She doesn't realize until she reaches his front door that she's needed this excuse to see him. These last few years, their friendship has waned, and in some ways, he's changed into a man she doesn't quite know. But beneath all of that, there's Jake, and there's the things they don't talk about.

Abby lets herself in. "Marcus?" she calls. He might've passed out since Callie left him here, but she's not ready to risk startling a man who carries a weapon.

It isn't much warmer inside than outside, and when Abby walks into the dining room, she sees why. Marcus stands on the balcony, leaning against the railing. She calls his name again. If he hears her, he doesn't show it.

He's staring at the stars, although Abby realizes as she approaches him that it looks more like he's trying to stare through the stars. He's shivering, but he doesn't seem to notice. She steps onto the balcony, and finally, he looks at her.

She stops mid-step. He hasn't been drinking, as Abby suspect when Callie showed up at her door. Outwardly, he's calm. Other than the shivering, he stands perfectly still.

Inside, he's a hurricane. It's been seven years since they met in that classroom, seven years since the Force stirred within them, but when her eyes meet his, they might as well be back in that moment.

Abby steadies herself, ignores the Force reawakening in her veins. "Marcus, it's freezing. Come inside."

He doesn't move, but his eyes don't leave hers. "It's my fault." His voice cracks on the word fault. "It's my…"

She takes a step toward him. "What's your fault?"

"All of it. The Academy. Jake." He swallows, draws a shuddering breath. "My mother. Those children."

"No," Abby says. Another step, and she could touch him. She almost does, but her hand trembles, and she curls it into a fist instead. "It wasn't."

"I couldn't stop it. I don't know how Jake got there first, and my mother—always bringing sweets to those kids—and I couldn't stop it."

"We didn't know it was happening, Marcus. That isn't your fault." She's lost track of her emotions now; they've bled into his, and his have bled into hers. Is that his grief or hers? His fear? Her guilt?

"Jake warned me. He knew something was off, he—"

A sob escapes Abby's throat. Every morsel of guilt she's buried this last month finds its way to the surface. "I know," she confesses, "I know. He told me, too. And I—" She's crying now, tears she hasn't let herself shed, for Clarke's sake. "It isn't your fault, Marcus, it's mine."

"No," he protests, "I could have—"

"I told him I would talk to Luke. I promised him. But I didn't. I wasn't worried, and it slipped my mind. Jake never asked me."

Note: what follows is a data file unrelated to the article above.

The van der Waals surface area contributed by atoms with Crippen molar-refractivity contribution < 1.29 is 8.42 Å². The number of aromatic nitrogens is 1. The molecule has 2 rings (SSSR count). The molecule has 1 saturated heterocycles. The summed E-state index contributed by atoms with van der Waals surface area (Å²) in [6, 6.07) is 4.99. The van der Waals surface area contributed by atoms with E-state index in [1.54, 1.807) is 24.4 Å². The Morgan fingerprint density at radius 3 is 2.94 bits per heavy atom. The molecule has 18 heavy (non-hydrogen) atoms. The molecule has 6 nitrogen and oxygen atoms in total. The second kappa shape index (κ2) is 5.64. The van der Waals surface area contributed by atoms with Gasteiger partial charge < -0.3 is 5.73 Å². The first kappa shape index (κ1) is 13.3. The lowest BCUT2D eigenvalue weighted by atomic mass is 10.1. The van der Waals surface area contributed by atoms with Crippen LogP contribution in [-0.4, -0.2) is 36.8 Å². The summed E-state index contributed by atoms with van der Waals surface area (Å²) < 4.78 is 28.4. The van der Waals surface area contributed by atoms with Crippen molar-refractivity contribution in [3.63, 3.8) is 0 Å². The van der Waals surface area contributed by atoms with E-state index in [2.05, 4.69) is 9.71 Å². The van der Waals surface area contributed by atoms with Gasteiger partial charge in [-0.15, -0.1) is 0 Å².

"No," Marcus says, "It isn't your fault. You didn't know. We didn't—"

She doesn't know what breaks her—if it's a month's worth of held back grief or the way Marcus seems ready to shatter—but she reaches out with the Force... and for the first time since she's known him, Marcus reaches back.

She kisses him.

The Force surges between them. Catches fire. Bursts to life. Their minds meet, and everything comes to the surface. Every unspoken thing between them, every if only, stirs. He hesitates, his fingertips ghosting across her waist; but her hands find their way beneath his shirt, and his resolve crumbles.

"Inside," she commands, and he obeys, his mouth never leaving her skin.


After, it's quiet, and Abby remembers: it's only been a month. "If you need to go, I understand," he whispers. He kisses her bare shoulder then releases her.

She dresses, pausing only to brush his bangs out of his eyes, and then leaves.


She stands in the hallway of the home she and Jake shared. To her left, Abby can hear Clarke snoring. It's dawn, and the sunlight has just begun to pour into their bedrooms.

If you need to go, I understand.

Abby calls the hospital. Then she begins to pack.


She has the dream again. This time, when she wakes, a single word echoes in her mind: D'Qar.


She doesn't have the courage to face Marcus again. She doesn't know if she can walk away if she does.

Instead, she sends him a message: It isn't your fault.

She doesn't see him for fourteen years.


Within the Resistance, Abby finds it easier to let the Force flow through her. She thinks Leia plays a part in that—her presence is calming. It grounds Abby.

So when one of the pilots asks if Abby's heard the rumor—"Dameron's found another stray," Jessika laughs—she knows it's him.

She finds him after she stitches the pilot's wound, letting the Force guide her footsteps. He's standing in General Organa's office, although she's mysteriously absent.

Against reason, she finds herself saying. "You've come home." As if he's set foot on D'Qar before today. As if —

He steps toward her, his eyes locked on hers. He looks older—of course he does—but when he sees her, he grins, and it's like looking at the boy she first met again.

"Abby," he says, and if it's a little like a benediction, well, she understands.

He kisses her, and the universe tilts.